“Looking to ditch the car?” asks Kona? “The Electric Ute is your answer.” It’s certainly 'an' answer, and if you’re looking to carry a lot more than your sandwiches then it has plenty to recommend, and it could genuinely replace a car for many people. It has some issues, however, and as a result it’s not the best longtail out there right now.
Kona has form here. Look - we tested a previous incarnation way back in 2010. Although frame design and the assistance system have both come on a long way since then, you can see some common DNA. Kona’s non-assisted Ute is still available, and the latest electrified version builds on its well-established formula.
The Electric Ute is a long-tail cargo bike, now built around 650b wheels and a 6061 aluminium frame. The electrics have happily come on a long way since Dave described the previous Electric Ute’s system as “flimsy”, and you’ve plenty of power here thanks to Kona’s selection of the 250w Bosch Performance Line motor with their 500Wh battery pack.
When Kona launched the Electric Ute, Dave took one for a spin at Eurobike a few months ago, and you can enjoy his early thoughts (and curious pronounciation of Ute) here (we're now going with 'Yoot', for the record).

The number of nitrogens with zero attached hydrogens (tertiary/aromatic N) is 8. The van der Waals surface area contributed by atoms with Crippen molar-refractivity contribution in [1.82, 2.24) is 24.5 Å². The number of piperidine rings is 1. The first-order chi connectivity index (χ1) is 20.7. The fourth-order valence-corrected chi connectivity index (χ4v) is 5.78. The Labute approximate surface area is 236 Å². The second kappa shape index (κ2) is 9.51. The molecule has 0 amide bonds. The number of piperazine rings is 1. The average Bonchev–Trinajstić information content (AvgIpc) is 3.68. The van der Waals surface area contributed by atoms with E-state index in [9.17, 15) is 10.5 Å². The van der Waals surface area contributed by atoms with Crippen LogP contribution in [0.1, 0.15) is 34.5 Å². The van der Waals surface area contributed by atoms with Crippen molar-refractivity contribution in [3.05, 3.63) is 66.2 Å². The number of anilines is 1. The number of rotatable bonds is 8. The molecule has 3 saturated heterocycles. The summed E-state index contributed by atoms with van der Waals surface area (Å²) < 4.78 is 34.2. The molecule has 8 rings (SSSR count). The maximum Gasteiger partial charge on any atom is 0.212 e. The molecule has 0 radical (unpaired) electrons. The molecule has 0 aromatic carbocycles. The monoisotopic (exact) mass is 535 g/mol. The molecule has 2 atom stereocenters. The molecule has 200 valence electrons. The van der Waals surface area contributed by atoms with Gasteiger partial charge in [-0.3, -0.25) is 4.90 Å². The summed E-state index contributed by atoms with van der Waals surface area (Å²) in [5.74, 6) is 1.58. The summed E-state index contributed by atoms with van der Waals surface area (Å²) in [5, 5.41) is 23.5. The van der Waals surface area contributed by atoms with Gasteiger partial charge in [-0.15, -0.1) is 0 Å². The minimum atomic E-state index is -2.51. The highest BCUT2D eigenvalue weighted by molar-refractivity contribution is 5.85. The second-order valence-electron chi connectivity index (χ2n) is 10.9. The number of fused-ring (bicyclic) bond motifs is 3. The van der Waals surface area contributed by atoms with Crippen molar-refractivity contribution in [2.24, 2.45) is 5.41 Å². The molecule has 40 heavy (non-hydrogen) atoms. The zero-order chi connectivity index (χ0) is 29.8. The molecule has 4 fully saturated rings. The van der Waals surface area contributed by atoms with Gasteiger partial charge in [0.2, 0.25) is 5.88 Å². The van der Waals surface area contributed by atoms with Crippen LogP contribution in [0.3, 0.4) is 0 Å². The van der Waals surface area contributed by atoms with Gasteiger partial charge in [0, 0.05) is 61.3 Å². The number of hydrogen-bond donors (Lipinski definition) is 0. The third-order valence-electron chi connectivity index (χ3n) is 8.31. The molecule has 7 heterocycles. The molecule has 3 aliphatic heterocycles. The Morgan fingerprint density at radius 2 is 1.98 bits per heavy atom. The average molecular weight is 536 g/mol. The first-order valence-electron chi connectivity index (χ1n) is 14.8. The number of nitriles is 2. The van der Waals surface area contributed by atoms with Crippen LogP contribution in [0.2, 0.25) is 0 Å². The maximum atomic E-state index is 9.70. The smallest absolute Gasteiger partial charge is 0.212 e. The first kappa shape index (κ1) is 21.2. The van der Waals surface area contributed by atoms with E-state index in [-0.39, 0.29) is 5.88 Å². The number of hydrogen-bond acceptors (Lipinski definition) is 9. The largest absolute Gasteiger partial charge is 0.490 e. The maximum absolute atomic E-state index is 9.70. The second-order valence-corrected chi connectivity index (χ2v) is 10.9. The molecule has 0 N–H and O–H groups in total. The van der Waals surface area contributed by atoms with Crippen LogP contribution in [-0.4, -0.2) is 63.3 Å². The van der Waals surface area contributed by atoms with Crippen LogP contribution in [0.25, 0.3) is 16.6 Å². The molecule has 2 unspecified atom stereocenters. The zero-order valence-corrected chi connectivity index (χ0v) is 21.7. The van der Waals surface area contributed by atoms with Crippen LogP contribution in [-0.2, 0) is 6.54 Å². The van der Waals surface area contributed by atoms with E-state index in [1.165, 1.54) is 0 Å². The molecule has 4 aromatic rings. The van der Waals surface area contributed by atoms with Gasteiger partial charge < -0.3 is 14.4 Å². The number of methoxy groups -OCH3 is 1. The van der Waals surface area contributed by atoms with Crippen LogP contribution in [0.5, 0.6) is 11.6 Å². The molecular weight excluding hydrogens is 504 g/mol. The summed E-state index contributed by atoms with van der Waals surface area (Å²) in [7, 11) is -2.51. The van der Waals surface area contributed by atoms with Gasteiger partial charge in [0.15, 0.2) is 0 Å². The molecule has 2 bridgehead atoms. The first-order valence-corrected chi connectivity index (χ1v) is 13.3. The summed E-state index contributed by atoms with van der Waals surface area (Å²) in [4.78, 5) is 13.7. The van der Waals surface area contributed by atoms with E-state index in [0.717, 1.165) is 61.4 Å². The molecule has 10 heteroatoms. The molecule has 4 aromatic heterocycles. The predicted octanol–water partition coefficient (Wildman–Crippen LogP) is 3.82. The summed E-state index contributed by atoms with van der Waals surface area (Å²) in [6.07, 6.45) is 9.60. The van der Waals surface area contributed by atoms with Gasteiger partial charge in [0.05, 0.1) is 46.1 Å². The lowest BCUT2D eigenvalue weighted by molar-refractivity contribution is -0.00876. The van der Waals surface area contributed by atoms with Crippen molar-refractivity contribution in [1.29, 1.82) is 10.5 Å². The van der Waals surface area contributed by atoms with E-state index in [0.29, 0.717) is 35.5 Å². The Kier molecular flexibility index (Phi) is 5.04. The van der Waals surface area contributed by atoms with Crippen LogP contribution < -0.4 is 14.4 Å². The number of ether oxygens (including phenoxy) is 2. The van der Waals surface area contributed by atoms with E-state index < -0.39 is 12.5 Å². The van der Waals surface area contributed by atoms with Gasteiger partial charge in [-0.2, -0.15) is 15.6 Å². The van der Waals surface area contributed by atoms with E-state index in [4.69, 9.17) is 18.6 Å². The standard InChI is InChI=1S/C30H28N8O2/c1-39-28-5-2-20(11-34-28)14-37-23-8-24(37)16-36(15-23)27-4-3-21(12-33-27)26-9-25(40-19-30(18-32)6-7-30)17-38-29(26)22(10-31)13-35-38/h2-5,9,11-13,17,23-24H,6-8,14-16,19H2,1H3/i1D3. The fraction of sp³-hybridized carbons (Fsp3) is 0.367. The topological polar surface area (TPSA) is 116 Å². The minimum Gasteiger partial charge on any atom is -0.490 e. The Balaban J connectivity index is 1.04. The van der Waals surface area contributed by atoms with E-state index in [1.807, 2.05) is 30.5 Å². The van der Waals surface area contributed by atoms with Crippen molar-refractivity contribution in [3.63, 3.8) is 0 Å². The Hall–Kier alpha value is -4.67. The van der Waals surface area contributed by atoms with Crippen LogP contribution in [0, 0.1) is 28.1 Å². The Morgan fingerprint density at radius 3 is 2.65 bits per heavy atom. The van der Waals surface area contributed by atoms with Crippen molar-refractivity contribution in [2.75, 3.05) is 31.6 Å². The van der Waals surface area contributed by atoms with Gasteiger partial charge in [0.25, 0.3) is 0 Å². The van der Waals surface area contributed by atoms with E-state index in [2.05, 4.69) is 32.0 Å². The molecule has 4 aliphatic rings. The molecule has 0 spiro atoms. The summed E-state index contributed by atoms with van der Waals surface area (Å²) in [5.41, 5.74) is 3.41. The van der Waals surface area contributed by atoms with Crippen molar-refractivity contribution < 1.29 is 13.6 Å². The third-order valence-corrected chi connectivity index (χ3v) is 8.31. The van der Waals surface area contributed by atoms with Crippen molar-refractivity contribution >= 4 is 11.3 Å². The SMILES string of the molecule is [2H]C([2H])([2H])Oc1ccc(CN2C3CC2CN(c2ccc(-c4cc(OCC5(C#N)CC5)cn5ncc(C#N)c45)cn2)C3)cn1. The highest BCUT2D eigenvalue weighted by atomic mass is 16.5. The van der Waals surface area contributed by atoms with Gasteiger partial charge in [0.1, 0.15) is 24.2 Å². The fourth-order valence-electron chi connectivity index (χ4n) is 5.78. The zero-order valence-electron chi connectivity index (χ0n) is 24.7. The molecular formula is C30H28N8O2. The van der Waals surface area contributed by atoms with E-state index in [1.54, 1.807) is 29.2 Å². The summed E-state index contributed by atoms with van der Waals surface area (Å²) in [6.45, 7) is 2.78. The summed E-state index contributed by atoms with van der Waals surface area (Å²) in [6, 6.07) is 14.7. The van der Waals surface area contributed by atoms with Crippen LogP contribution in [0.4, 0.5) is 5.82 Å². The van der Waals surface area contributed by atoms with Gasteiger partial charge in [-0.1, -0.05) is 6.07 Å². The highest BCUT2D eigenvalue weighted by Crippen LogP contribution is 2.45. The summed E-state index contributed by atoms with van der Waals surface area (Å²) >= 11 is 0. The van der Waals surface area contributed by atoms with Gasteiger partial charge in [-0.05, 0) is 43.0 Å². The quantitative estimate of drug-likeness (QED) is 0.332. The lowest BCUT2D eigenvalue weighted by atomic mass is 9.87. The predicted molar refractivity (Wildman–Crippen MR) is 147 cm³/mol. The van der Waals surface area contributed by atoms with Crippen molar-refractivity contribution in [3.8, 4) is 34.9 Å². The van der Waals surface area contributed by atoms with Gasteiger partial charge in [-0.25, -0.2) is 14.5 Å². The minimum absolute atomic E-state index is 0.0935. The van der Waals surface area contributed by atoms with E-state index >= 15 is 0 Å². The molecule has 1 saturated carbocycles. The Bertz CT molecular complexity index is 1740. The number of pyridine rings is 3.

The Performance Line gives a peak torque of 63Nm, a little less than the full-fat 75Nm Performance Line CX, but it’s enough to get you up most stuff, even when you’re carrying some cargo. And this is very much a bike designed to carry cargo. It comes with a couple of huge Kona-branded panniers, which are made of tough waterproof material and held on to the big rack via some metal hooks and bungees. It’s good to see the panniers included with the bike - often these are sold as extras. And they’re huge - most folk will find they’ll swallow a week’s shopping without a problem. We managed to transport a boxed turbo trainer in one!
The rack is integral to the frame, made of chunky aluminium, with an attractive wooden deck on the top. You can fit a couple of child seats, something like the Thule Yepp, via some adaptors, and you can bungee all sorts of things on. Kona’s video shows it being used to carry guitars, beer kegs and a raft of other things. That being said, Kona don’t really go overboard with the options. There’s a child-seat-compatible deck available, but that’s it really. There are no foot pegs, foot rails, monkey bar kits (for bigger kids), padded seatpads or anything available directly from Kona, which is a bit of a disappointment considering how versatile a long-tail can be. Oregon-based SuperKnuckle make some of the above to fit the Ute, but you’ll be paying to get it shipped from the States.